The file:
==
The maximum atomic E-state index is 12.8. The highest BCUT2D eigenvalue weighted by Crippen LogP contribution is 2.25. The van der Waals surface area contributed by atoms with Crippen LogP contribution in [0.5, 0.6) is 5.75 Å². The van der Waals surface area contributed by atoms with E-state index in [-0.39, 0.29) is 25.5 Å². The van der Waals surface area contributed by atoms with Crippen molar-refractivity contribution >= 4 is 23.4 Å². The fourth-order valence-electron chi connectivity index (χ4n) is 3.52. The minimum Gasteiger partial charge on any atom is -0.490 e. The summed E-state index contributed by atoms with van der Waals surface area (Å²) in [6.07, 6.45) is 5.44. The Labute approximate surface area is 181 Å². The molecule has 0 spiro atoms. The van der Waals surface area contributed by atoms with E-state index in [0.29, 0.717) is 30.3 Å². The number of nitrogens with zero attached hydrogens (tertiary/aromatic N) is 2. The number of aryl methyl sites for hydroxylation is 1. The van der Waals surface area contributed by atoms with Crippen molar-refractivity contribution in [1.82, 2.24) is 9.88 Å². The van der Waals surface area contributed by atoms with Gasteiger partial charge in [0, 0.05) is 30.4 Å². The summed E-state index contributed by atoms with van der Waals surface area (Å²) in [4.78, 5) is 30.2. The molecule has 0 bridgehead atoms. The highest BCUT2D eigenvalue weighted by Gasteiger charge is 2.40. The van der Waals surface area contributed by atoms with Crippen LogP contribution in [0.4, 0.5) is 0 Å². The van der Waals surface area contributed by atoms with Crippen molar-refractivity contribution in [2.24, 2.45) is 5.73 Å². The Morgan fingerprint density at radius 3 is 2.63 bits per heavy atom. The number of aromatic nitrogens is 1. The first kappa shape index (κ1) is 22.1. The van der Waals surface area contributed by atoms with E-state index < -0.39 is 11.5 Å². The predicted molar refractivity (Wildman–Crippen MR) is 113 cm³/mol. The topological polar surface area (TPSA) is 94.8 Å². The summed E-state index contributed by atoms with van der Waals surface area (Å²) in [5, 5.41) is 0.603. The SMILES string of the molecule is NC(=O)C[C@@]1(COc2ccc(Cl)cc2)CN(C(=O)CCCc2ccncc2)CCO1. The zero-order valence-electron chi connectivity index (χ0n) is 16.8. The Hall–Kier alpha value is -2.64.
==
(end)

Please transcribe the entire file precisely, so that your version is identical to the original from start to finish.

The maximum atomic E-state index is 12.8. The highest BCUT2D eigenvalue weighted by Crippen LogP contribution is 2.25. The van der Waals surface area contributed by atoms with Crippen LogP contribution in [0.5, 0.6) is 5.75 Å². The van der Waals surface area contributed by atoms with E-state index in [-0.39, 0.29) is 25.5 Å². The van der Waals surface area contributed by atoms with Crippen molar-refractivity contribution >= 4 is 23.4 Å². The fourth-order valence-electron chi connectivity index (χ4n) is 3.52. The minimum Gasteiger partial charge on any atom is -0.490 e. The summed E-state index contributed by atoms with van der Waals surface area (Å²) in [6.07, 6.45) is 5.44. The Labute approximate surface area is 181 Å². The molecule has 0 spiro atoms. The van der Waals surface area contributed by atoms with E-state index in [0.29, 0.717) is 30.3 Å². The number of nitrogens with zero attached hydrogens (tertiary/aromatic N) is 2. The number of aryl methyl sites for hydroxylation is 1. The van der Waals surface area contributed by atoms with Crippen molar-refractivity contribution in [1.82, 2.24) is 9.88 Å². The van der Waals surface area contributed by atoms with Gasteiger partial charge in [0, 0.05) is 30.4 Å². The summed E-state index contributed by atoms with van der Waals surface area (Å²) in [4.78, 5) is 30.2. The molecule has 0 bridgehead atoms. The highest BCUT2D eigenvalue weighted by Gasteiger charge is 2.40. The van der Waals surface area contributed by atoms with Crippen LogP contribution in [0.4, 0.5) is 0 Å². The van der Waals surface area contributed by atoms with Crippen molar-refractivity contribution in [2.24, 2.45) is 5.73 Å². The Morgan fingerprint density at radius 3 is 2.63 bits per heavy atom. The number of aromatic nitrogens is 1. The first kappa shape index (κ1) is 22.1. The van der Waals surface area contributed by atoms with E-state index < -0.39 is 11.5 Å². The predicted molar refractivity (Wildman–Crippen MR) is 113 cm³/mol. The topological polar surface area (TPSA) is 94.8 Å². The summed E-state index contributed by atoms with van der Waals surface area (Å²) in [5, 5.41) is 0.603. The SMILES string of the molecule is NC(=O)C[C@@]1(COc2ccc(Cl)cc2)CN(C(=O)CCCc2ccncc2)CCO1. The zero-order valence-electron chi connectivity index (χ0n) is 16.8. The Hall–Kier alpha value is -2.64.